A Physicist’s Perspective of Early Atomic Research

Amid WWII, the race for nuclear power became paramount after the German scientists had mastered fission. A week later, American scientists successfully accomplished the same feat and questioned the far-reaching consequences.


| November 2017



explosion

Nuclear energy can be a peaceful source of energy or a godlike force of destruction.

Photo by Getty Images/Romolo Tavani

Almighty (Blue Rider Press, 2016) by Dan Zak, a Washington Post reporter, tells the tale of a trio of elderly peace activists who penetrating the Y-12 National Security Complex in Oak Ridge, Tennessee. Once inside, the pacifists hung freshly spray-painted protest banners, streaked the complex’s white walls with human blood and waited to be arrested. The following excerpt is from chapter 1, “Manhattan.”

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Gargoyles ruled the island at the turn of the century, but in 1910 the new building at 35 Claremont Avenue had angels peering from its third story. They were archangels, not cherubs, with stern stone faces and sleek wings flared upward, bodies protected by stone shields — a biblical squadron rendered in medieval style, as if summoned from the pages of Milton to the building’s Italian Renaissance facade. They looked ready for battle.

In the spring of 1926, one floor above the angels, a man of science moved into apartment 4B.

Selig Hecht was 34, with a wife named Cecelia and a two-year old daughter named Maressa. He was fresh from Cambridge University and was now Columbia University’s newest associate professor of biophysics. Selig’s academic and scientific bona fides were prodigious for his age, especially given his lower-class upbringing. He was born in the village of Głogów, in what was then Austria, and journeyed at age six with his family to the Lower East Side, a grimy warren of poor European expats. The oldest of five, Selig ran errands after Hebrew school to support the family, and during high school and college he kept the books at a wool business. His father fancied friendly arguments about history and philosophy. He raised Selig on a diet of Schopenhauer, who believed the world was godless and meaningless, and Spinoza, who believed the world was inherently divine and perfect, though man’s blundering prevented him from realizing it. Philosophy and ethics would later inform Selig’s work and writings, but first he pursued a formal education in the hardier fields of mathematics and zoology. He graduated with a biology degree from the City College of New York and got a job as a chemist in a fermentation research laboratory, where he studied the effect of light on beer. Selig then worked as a chemist at the Department of Agriculture in Washington, D.C., to raise money for graduate school. The subject of his dissertation at Harvard  University was the physiology of a marine invertebrate called a sea squirt, which he studied at the Bermuda Biological Station. His life’s work, though, would be the study of human vision and its adaptation to darkness.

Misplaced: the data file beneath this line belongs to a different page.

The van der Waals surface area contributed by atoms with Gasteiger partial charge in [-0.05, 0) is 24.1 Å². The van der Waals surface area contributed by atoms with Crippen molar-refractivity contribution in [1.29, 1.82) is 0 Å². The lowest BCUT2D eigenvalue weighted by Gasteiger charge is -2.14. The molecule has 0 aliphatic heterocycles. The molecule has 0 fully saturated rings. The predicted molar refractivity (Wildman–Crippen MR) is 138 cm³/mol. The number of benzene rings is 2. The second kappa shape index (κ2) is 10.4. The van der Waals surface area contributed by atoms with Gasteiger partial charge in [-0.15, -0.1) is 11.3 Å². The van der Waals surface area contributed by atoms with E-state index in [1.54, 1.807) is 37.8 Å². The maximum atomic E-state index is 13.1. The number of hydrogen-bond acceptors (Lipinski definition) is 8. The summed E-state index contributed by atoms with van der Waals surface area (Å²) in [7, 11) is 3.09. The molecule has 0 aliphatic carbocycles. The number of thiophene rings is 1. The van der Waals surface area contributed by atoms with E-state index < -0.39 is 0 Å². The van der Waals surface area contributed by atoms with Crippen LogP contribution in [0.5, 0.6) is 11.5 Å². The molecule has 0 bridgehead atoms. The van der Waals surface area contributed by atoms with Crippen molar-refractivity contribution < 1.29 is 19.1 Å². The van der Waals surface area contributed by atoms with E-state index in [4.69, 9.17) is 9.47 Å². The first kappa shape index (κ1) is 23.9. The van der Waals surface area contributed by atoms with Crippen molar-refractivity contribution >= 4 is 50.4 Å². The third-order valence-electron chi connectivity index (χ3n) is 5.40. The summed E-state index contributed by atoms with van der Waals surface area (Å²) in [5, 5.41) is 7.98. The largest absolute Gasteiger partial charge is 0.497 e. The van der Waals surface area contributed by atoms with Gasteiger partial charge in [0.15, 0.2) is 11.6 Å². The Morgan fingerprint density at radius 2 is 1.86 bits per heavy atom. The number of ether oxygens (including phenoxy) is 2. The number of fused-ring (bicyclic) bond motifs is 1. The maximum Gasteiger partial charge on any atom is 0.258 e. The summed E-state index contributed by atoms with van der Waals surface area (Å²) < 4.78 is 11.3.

It took him years to get an academic appointment worthy of his talents. “You yourself may safely ignore the stupidity and even brutality of our times,” the biologist Jacques Loeb wrote to Selig in 1922, in a note of encouragement. Loeb told him to “keep that serenity which is required of a man who wishes to do his best work. The future needs you and belongs to you.”